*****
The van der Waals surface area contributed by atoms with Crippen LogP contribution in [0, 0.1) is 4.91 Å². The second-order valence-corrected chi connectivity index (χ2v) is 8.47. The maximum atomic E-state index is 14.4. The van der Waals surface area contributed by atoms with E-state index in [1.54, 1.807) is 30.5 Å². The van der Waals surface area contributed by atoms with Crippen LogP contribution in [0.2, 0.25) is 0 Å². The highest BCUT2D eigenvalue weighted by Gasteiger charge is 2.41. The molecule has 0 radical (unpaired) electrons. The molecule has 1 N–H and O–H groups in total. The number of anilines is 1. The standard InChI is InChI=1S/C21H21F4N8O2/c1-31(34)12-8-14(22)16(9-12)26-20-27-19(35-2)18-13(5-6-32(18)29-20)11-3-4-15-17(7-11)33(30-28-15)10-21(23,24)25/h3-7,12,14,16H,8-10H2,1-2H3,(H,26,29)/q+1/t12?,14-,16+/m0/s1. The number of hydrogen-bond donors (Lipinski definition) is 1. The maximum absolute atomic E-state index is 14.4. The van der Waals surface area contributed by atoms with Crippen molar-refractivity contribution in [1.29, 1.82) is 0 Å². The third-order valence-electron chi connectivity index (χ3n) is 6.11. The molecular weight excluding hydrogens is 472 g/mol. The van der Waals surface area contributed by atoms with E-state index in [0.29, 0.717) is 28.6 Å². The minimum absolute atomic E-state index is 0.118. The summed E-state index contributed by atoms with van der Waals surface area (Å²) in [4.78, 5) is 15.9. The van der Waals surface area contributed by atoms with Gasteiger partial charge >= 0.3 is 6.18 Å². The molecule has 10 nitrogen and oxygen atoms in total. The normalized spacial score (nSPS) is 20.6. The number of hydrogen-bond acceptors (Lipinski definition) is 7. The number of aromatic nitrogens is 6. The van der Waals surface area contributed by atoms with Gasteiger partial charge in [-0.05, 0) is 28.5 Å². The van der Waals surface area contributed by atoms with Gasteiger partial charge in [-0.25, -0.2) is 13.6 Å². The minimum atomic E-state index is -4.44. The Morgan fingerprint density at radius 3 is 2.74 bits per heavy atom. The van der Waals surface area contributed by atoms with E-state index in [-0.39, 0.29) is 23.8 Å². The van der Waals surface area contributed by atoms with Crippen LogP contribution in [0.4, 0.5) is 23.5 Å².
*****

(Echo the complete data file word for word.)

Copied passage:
The van der Waals surface area contributed by atoms with Crippen LogP contribution in [0, 0.1) is 4.91 Å². The second-order valence-corrected chi connectivity index (χ2v) is 8.47. The maximum atomic E-state index is 14.4. The van der Waals surface area contributed by atoms with E-state index in [1.54, 1.807) is 30.5 Å². The van der Waals surface area contributed by atoms with Crippen LogP contribution in [0.2, 0.25) is 0 Å². The highest BCUT2D eigenvalue weighted by Gasteiger charge is 2.41. The molecule has 0 radical (unpaired) electrons. The molecule has 1 N–H and O–H groups in total. The number of anilines is 1. The standard InChI is InChI=1S/C21H21F4N8O2/c1-31(34)12-8-14(22)16(9-12)26-20-27-19(35-2)18-13(5-6-32(18)29-20)11-3-4-15-17(7-11)33(30-28-15)10-21(23,24)25/h3-7,12,14,16H,8-10H2,1-2H3,(H,26,29)/q+1/t12?,14-,16+/m0/s1. The number of hydrogen-bond donors (Lipinski definition) is 1. The maximum absolute atomic E-state index is 14.4. The van der Waals surface area contributed by atoms with Crippen molar-refractivity contribution in [1.29, 1.82) is 0 Å². The third-order valence-electron chi connectivity index (χ3n) is 6.11. The molecular weight excluding hydrogens is 472 g/mol. The van der Waals surface area contributed by atoms with E-state index in [0.29, 0.717) is 28.6 Å². The minimum absolute atomic E-state index is 0.118. The summed E-state index contributed by atoms with van der Waals surface area (Å²) in [4.78, 5) is 15.9. The van der Waals surface area contributed by atoms with Gasteiger partial charge >= 0.3 is 6.18 Å². The molecule has 10 nitrogen and oxygen atoms in total. The normalized spacial score (nSPS) is 20.6. The number of hydrogen-bond acceptors (Lipinski definition) is 7. The number of aromatic nitrogens is 6. The van der Waals surface area contributed by atoms with Gasteiger partial charge in [-0.05, 0) is 28.5 Å². The van der Waals surface area contributed by atoms with Gasteiger partial charge in [-0.25, -0.2) is 13.6 Å². The minimum atomic E-state index is -4.44. The Morgan fingerprint density at radius 3 is 2.74 bits per heavy atom. The van der Waals surface area contributed by atoms with E-state index in [-0.39, 0.29) is 23.8 Å². The van der Waals surface area contributed by atoms with Crippen LogP contribution in [0.4, 0.5) is 23.5 Å².